The New Faculty on the Block
Goodbye, Epsom. After 15 years with a near monopoly on teacher training in the area, the Faculty of Education and Social Work is coming back to the city in a building opened by the Prime Minister. It only took them 10 of those years to actually do it. With the start of 2024, we will welcome Education students on campus, and with exam season in November, we will be bothered by their moving of all the equipment through the area.
But don’t get too excited about that shiny new building. The administrators of the University have proposed that students split their time between it,, The Elam School Building B, the Commerce Building, as well as Alten Road and Old Choral Hall—once it reopens. It seems a designated new space was too much to ask for or perhaps, they are worried about the asbestos which they had to clear before the building opened..
Be as that may, the new building provides space for archaeology wet labs, new theatre spaces, as well as specialist painting areas. The dean of the Arts School, Professor Robert Greenberg, says that it’s wonderful that the University has “made a commitment to our disciplines.” UoA also trumpets a new kind of flexible lecture theatre, and the real flexibility will be in the necks of the students who spend the whole day looking out the window to the domain behind the lecturer.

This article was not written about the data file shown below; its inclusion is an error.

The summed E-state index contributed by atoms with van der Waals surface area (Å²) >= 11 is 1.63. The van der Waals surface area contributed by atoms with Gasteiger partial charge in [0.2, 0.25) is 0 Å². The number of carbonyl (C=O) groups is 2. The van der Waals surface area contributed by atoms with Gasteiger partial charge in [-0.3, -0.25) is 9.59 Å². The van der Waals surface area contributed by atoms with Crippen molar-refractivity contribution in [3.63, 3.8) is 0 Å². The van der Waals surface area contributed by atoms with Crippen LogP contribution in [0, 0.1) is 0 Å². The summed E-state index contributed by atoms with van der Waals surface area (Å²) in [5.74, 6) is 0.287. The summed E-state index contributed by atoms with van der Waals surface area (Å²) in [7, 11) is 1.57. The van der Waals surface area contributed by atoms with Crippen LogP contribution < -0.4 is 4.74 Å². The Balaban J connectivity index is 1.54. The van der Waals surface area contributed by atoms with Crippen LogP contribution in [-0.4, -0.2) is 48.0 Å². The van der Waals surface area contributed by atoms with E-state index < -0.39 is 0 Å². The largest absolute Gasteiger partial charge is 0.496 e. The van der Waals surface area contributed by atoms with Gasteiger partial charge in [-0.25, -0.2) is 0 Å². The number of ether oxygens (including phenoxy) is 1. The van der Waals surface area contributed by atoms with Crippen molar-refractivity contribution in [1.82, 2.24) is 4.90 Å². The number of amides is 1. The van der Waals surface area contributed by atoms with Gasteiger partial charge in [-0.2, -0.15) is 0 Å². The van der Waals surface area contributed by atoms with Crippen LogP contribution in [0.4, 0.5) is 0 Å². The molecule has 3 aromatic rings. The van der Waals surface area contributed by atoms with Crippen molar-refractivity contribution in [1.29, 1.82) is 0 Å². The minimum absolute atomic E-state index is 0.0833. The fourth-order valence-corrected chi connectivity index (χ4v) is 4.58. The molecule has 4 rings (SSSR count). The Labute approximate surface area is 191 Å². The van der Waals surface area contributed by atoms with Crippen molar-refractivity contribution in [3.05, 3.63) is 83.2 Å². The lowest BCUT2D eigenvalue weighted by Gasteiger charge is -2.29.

The University website says B201 used to be, “a dark rabbit warren that was the butt of many jokes.” To which I say, it is not the time to let comedy die. Come next year, it will be time for all of us to explore the new space and form new material. If that doesn’t entice you, the new direct connection between Wynyard Street and Symonds Street will be through the middle of the building. So stare at the twisting, statement staircase and know that this spending is why people are being laid off.
Along with the students, both the local marae, Tūtahi Tonu, and library, the Sylvia Ashton-Warner, will be pushed into the space that can be found for them. In the library’s case, it joins the long list of specialist facilities merged into the General Library. In the case of the wharenui, it will be re-established with its wharekai as a designated Māori space.
A side effect of this move is that the University has committed to maintaining its Early Childhood Education places steady, even though two of the centres that provide them are on that campus. This entails, according to the university, the possibility of an expansion of the current City Campus Kohanga Reo on Symonds Street.
To those more artistically inclined, an art trail has opened up through the old campus in Epsom. A map is available to guide visitors through 100 years of the campus’ history, as well as numerous pieces by graduates of the school.